S-ribosylhomocysteine lyase

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S-ribosylhomocysteine lyase
EC number4.4.1.21
CAS number37288-63-4
IntEnzIntEnz view
ExPASyNiceZyme view
MetaCycmetabolic pathway
PDB structuresRCSB PDB PDBe PDBsum
Gene OntologyAmiGO / QuickGO
S-Ribosylhomocysteinase (LuxS)
PDB 1joe EBI.jpg
crystal structure of autoinducer-2 production protein (luxs) from Haemophilus influenzae
Pfam clanCL0094

In enzymology, a S-ribosylhomocysteine lyase (EC is an enzyme that catalyzes the chemical reaction

S-(5-deoxy-D-ribos-5-yl)-L-homocysteine L-homocysteine + (4S)-4,5-dihydroxypentan-2,3-dione
A product of S-adenosyl -L-methionine (AdoMet)-dependent methylation, S-adenosyl-L- homocysteine is first hydrolyzed to S-ribosyl-L-homocysteine and adenine.

Hence, this enzyme has one substrate, S-(5-deoxy-D-ribos-5-yl)-L-homocysteine, and two products, L-homocysteine and (4S)-4,5-dihydroxypentan-2,3-dione. (DPD) which is the precursor of autoinducer-2.


This enzyme belongs to the family of lyases, specifically the class of carbon-sulfur lyases. The systematic name of this enzyme class is S-(5-deoxy-D-ribos-5-yl)-L-homocysteine L-homocysteine-lyase [(4S)-4,5-dihydroxypentan-2,3-dione-forming]. Other names in common use include S-ribosylhomocysteinase, and LuxS. This enzyme participates in methionine metabolism.

Structure and function[edit]

LuxS is a homodimeric iron-dependent metalloenzyme containing two identical tetrahedral metal-binding sites similar to those found in peptidases and amidases.[4] Furthermore, LuxS is involved in the synthesis of autoinducer AI-2 (autoinducer-2), which mediates quorum sensing in roughly half of bacterial species. AI-2, a furanosyl borate diester, is a small signaling molecule generated by bacteria. LuxS converts S-ribosylhomocysteine to homocysteine and 4,5-dihydroxy-2,3-pentanedione (DPD); DPD can then spontaneously cyclisize to active AI-2.[1][2] AI-2 is a signalling molecule that is believed to act in cross-species communication by regulating niche-specific genes with diverse functions, such as toxin production, biofilm formation, sporulation, and virulence gene expression, in various bacteria, often in response to population density. The AI-2 formation pathway begins with S-adenosyl-L-homocysteine (AdoHcy), which is hydrolyzed to S-ribosyl-L-homocysteine (SRH) and adenine by S-adenosyl-L-homocysteine/5’-methylthioadenosine nucleosidase (SAHN or MTAN, EC (8-10). LuxS cleaves S-ribosyl-homocysteine to form L-homocysteine (Hcy) and 4,5-dihydroxy-2,3-pentanedione (DPD), which can then spontaneously cyclisize to active AI-2 (11-15).[1][2] An unequivocally AI-2 related behavior was found to be restricted primarily to bacteria bearing known AI-2 receptor genes.[3] Thus, while it is certainly true that some bacteria can respond to AI-2, it is doubtful that it is always being produced for purposes of signaling.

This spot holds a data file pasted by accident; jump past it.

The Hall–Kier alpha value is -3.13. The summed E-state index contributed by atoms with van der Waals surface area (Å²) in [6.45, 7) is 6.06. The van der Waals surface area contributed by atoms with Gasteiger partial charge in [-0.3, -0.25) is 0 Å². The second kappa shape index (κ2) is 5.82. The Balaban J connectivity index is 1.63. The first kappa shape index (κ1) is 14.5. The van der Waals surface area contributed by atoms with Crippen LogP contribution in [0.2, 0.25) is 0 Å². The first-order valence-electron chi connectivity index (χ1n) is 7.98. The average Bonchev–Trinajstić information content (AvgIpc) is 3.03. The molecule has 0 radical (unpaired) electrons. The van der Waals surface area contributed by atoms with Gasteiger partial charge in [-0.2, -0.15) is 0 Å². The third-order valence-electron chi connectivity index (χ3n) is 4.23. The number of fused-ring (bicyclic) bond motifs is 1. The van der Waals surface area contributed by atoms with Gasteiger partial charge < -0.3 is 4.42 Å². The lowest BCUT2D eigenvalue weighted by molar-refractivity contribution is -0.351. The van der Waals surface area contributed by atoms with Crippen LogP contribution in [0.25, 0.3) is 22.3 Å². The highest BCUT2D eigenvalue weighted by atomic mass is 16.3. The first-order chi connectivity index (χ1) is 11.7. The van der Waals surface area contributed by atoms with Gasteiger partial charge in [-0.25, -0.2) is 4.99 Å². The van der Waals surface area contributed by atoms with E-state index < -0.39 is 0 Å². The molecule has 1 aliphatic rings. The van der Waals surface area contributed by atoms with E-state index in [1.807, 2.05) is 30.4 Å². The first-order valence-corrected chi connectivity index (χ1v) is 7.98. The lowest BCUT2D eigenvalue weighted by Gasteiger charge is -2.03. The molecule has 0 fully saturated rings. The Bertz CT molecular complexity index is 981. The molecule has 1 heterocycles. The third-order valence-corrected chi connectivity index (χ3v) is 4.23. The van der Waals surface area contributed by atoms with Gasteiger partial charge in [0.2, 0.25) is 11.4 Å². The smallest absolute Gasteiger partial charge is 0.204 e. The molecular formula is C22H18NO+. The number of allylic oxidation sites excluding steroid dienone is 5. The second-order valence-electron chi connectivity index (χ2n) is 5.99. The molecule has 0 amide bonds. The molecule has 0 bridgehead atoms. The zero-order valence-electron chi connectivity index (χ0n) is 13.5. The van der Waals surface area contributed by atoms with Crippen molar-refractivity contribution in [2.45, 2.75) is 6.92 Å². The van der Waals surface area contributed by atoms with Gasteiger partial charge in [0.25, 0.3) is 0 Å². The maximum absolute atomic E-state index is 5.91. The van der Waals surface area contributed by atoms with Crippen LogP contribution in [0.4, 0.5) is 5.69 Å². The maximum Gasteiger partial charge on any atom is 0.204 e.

Clinical significance[edit]

LuxS influences iron uptake in pneumococcal species, which also affects biofilm formation.[4] LuxS mutant D39luxS has reduced virulence when compared to wild type studies done on the intranasal channels of mice, and experiments have shown that this mutant also has significantly decreased biofilm formation capabilities.[4]


  1. ^ van Houdt R, Moons P, Jansen A, Vanoirbeek K, Michiels CW (September 2006). "Isolation and functional analysis of luxS in Serratia plymuthica RVH1". FEMS Microbiology Letters. 262 (2): 201–9. doi:10.1111/j.1574-6968.2006.00391.x. PMID 16923076.
  2. ^ Zhu J, Patel R, Pei D (August 2004). "Catalytic mechanism of S-ribosylhomocysteinase (LuxS): stereochemical course and kinetic isotope effect of proton transfer reactions". Biochemistry. 43 (31): 10166–72. doi:10.1021/bi0491088. PMID 15287744.
  3. ^ Rezzonico F, Duffy B (September 2008). "Lack of genomic evidence of AI-2 receptors suggests a non-quorum sensing role for luxS in most bacteria". BMC Microbiology. 8: 154. doi:10.1186/1471-2180-8-154. PMC 2561040. PMID 18803868.
  4. ^ a b Trappetti C, Potter AJ, Paton AW, Oggioni MR, Paton JC (November 2011). "LuxS mediates iron-dependent biofilm formation, competence, and fratricide in Streptococcus pneumoniae". Infection and Immunity. 79 (11): 4550–8. doi:10.1128/IAI.05644-11. PMID 21875962.

Further reading[edit]

This article incorporates text from the public domain Pfam and InterPro: IPR003815